PSA: Got a dead battery?

Image Source: many decades, the only electronics in cars were their radios, lights and ignition systems.  Then came power windows and locks, followed by fuel injection, which introduced computers to the automobile.  Then sensors galore, and with them, more computers.  Nowadays, satellite navigation, touch screens and high-powered sound systems are standard or optional on most vehicles.  With all the new electronic gizmos that automakers have added to their products, it’s no wonder that car batteries die quicker.  Not to mention motorized seats and mirrors.

Today's more powerful headlights drain the battery faster when the car's engine isn't running.

With all of the electronics in cars these days, I am getting more and more questions of, “John, why doesn’t my car start after sitting for a week or so?”  The answer to this question lies in the car’s electrical system.  For those of us that have more than one car, the nicer car probably stays parked during foul weather or when driving it isn’t practical.  Anybody who owns a convertible which mostly sees weekend duty should be nodding their heads in recognition.  The people that own a weekend car may only drive their car a few thousand miles a year, mostly on the weekends.  That leaves an entire week between drives, or longer in some cases.

SYNC Radio Screen

Complex in-car entertainment systems also drain batteries quicker.

What does this do to the car?  Traditionally, not much.  After a couple of weeks, the tires may be slightly out of round, causing a rough ride for the first few miles until they warm up, but if you have a car with a lot of electronics built into it, you could be looking at a dead battery when you go to start up your “toy.”  This is because some of the electronics in newer cars run even when the car is turned off.  Things like the radio and clock, and perhaps even the GPS (Global Positioning Satellite) may run constantly.  These continuous drains on the battery can cause it not to start if not recharged on a regular basis.  In the past, headlights and interior lights were the most common reason a car’s battery died.

The solution to this problem is usually one of two things: you either hook up a battery tender, which feeds a little bit of electricity from your home to the car’s battery, keeping it topped off, or you have to drive it more often.  Battery tenders are easy to get, but may not be the solution some people want to hear – maybe it’s just not convenient for them, or they don’t have a garage to store the car and plug in the battery tender.  Driving also makes sure that any moving parts that need lubrication get that activity.  Even if you only have a few minutes to spare, backing out of your driveway, going around the block, and then parking the car for 20-30 minutes with the engine running, is enough to keep the tires from going out of round and make sure all the moving parts … well, move.  Running the engine after going around the block allows the car’s electrical system to recharge the battery.  Even if you can’t drive the car (say, it’s been a week, but there’s snow on the ground, and you don’t want to risk it), you can let the car sit in the driveway and run, to at least keep the battery charged up.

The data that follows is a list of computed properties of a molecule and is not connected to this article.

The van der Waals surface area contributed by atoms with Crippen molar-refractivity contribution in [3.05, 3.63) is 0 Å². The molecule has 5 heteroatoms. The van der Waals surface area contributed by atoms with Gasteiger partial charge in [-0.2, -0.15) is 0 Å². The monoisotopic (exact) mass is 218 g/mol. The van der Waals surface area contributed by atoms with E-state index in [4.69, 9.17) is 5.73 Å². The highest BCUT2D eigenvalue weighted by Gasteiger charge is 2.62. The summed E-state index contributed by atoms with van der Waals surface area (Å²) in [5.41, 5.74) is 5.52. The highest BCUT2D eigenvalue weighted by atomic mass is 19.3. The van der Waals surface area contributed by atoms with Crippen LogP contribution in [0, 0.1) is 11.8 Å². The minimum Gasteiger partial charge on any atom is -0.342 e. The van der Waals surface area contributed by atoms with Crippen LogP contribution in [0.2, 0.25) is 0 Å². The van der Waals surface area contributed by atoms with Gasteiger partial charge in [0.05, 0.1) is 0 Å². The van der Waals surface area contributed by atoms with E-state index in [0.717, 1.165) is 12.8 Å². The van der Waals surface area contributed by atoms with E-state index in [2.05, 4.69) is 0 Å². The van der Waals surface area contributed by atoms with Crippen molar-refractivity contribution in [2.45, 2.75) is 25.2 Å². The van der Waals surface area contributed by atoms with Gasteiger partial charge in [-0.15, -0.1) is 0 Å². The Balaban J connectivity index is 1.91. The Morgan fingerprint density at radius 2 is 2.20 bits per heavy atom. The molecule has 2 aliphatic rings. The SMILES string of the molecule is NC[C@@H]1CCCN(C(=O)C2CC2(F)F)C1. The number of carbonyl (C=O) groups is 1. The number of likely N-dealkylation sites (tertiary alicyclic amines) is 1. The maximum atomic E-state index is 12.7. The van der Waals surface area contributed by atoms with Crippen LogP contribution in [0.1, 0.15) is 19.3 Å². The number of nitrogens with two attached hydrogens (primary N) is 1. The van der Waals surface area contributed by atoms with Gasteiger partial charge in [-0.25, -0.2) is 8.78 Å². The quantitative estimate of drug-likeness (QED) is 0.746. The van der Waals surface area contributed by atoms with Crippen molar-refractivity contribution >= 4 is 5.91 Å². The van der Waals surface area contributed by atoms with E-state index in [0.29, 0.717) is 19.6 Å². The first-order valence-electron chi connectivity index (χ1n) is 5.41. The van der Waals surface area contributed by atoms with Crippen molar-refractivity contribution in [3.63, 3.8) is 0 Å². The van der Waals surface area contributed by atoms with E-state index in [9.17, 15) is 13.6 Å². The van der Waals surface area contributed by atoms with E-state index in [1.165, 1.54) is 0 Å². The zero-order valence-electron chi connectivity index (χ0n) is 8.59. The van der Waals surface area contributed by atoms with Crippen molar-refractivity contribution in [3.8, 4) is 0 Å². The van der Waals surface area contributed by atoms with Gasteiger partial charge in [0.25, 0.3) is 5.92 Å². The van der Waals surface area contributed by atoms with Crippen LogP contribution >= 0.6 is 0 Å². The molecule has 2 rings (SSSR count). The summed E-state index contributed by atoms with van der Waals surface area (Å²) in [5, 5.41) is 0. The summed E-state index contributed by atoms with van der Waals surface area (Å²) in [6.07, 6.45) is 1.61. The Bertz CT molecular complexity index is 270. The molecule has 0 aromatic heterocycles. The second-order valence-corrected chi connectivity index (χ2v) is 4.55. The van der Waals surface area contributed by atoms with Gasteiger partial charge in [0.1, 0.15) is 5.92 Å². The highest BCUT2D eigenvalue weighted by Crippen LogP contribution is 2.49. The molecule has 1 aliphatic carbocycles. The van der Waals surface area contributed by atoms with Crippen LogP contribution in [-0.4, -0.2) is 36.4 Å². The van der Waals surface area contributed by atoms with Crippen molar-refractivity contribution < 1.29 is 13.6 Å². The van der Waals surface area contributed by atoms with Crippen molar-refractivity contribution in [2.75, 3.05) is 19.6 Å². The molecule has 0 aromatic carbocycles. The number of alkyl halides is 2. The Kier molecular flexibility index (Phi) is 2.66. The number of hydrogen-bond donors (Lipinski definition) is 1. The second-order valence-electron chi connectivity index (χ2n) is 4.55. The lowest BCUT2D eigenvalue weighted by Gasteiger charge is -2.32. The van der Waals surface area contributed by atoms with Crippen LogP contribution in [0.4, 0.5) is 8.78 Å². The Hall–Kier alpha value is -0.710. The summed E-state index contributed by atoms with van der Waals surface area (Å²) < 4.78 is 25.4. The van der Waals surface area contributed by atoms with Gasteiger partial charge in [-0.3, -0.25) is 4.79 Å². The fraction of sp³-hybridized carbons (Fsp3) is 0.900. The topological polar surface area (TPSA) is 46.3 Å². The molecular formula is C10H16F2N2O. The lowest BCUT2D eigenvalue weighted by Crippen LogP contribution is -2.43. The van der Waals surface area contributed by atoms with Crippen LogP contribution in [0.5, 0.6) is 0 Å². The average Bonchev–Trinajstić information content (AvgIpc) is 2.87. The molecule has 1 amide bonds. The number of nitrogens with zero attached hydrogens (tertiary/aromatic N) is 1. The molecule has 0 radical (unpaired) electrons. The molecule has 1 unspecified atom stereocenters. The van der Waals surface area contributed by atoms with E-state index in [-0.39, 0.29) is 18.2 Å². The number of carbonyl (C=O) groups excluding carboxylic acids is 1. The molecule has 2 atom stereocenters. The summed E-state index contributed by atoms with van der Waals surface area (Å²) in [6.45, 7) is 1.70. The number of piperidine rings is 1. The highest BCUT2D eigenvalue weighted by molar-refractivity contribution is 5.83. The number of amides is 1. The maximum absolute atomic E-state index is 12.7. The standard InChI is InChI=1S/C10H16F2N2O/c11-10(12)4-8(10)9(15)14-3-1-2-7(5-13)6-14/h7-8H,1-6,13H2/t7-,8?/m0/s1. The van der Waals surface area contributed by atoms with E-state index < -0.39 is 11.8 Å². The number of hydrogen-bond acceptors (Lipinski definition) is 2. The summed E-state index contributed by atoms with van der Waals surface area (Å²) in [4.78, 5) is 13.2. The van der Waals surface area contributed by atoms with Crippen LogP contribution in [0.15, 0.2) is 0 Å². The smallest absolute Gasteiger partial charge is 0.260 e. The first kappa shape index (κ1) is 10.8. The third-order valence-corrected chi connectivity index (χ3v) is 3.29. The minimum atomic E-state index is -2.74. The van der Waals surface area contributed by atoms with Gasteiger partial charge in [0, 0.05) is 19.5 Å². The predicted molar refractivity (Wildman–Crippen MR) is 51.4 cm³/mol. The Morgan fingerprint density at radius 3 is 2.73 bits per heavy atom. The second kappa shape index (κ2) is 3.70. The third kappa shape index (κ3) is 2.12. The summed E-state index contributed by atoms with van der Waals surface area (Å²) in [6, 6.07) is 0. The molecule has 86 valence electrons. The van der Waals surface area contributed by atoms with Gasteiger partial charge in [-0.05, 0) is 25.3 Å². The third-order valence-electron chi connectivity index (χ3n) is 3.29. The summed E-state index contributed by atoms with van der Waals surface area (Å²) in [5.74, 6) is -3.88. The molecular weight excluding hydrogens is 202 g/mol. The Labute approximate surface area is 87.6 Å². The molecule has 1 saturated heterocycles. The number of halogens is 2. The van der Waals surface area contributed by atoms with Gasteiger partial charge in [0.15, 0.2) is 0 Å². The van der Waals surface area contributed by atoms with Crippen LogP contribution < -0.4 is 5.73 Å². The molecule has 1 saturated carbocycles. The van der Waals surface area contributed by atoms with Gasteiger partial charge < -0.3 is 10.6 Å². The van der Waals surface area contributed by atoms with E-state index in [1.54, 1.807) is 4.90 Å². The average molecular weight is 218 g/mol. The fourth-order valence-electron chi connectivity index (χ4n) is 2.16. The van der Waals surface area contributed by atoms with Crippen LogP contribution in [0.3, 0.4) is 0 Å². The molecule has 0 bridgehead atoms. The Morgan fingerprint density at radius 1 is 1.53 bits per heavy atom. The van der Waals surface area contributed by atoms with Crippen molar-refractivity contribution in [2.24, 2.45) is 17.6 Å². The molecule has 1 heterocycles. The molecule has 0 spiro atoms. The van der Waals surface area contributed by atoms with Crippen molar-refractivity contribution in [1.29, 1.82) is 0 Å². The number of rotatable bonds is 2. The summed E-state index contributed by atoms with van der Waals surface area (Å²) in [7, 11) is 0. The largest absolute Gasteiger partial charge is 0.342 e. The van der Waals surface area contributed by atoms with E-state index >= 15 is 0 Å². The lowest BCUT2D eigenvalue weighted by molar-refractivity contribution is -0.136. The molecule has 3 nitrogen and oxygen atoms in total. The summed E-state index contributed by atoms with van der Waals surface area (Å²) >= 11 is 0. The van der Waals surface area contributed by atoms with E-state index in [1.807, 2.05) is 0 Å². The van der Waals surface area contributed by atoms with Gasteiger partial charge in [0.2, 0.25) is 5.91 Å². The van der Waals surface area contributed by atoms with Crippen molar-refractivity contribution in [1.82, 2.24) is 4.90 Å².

I have a close friend who owns a 2008 BMW 535xi, fitted with all the electronic bells and whistles BMW offers on a 5-Series car, and he averages less than 100 miles per week of driving.  Sometimes the car goes a week or more without being driven, at which point my friend notices the clock has reset itself.  A call to the BMW dealership revealed that the car shuts down “non essential” electronics when the battery’s charge gets below a certain point.  The clock is the most noticeable of these, but depending on charge, the radio settings and other user-configured electronics will revert to their factory defaults.  While the battery has enough power to start the engine, he has to reset the clock and other settings if the car isn’t driven for a week, which I think is ridiculous.  I gave him the solution I outlined above, so we’ll have to see how that works for him.

by John Suit

Battery Image Source: Send a Friend Auto Care


1 Response to “PSA: Got a dead battery?”

  • Hi,
    I got BMW 318ci coupe 2000….
    6 month ago , on the morning I was going to work I start car not start d ,
    I charge battrey it start for 2m driving next day same thing , I change the battrey to new one after 4month died I charge battrey start it t toke it to garage to chack altrneter they said the battrey is not god it’s old stock ,than I got another one after one month same thing battrey died. I toke it to garage than they say u need new alternetr ok I am happy for that they put new one cost me 180pound wich I spend 120 for battrey than after 3month samething agen they say ur battrey is not big engh for BMW I chang the battrey to biger one wich 12v 750ah 3 month leater samething I left my car at the garage 1 day they fully charge 2month later agen ded I toke to garage that fully garage till morning I bring the home after two hours I neded to clean in side the car I said let me I chack the car if it’s ok not start not posibel I take the garage and they say it’s electric problim I don’t no what will hapen on the morning, please help so deprest ,, thanks god blas

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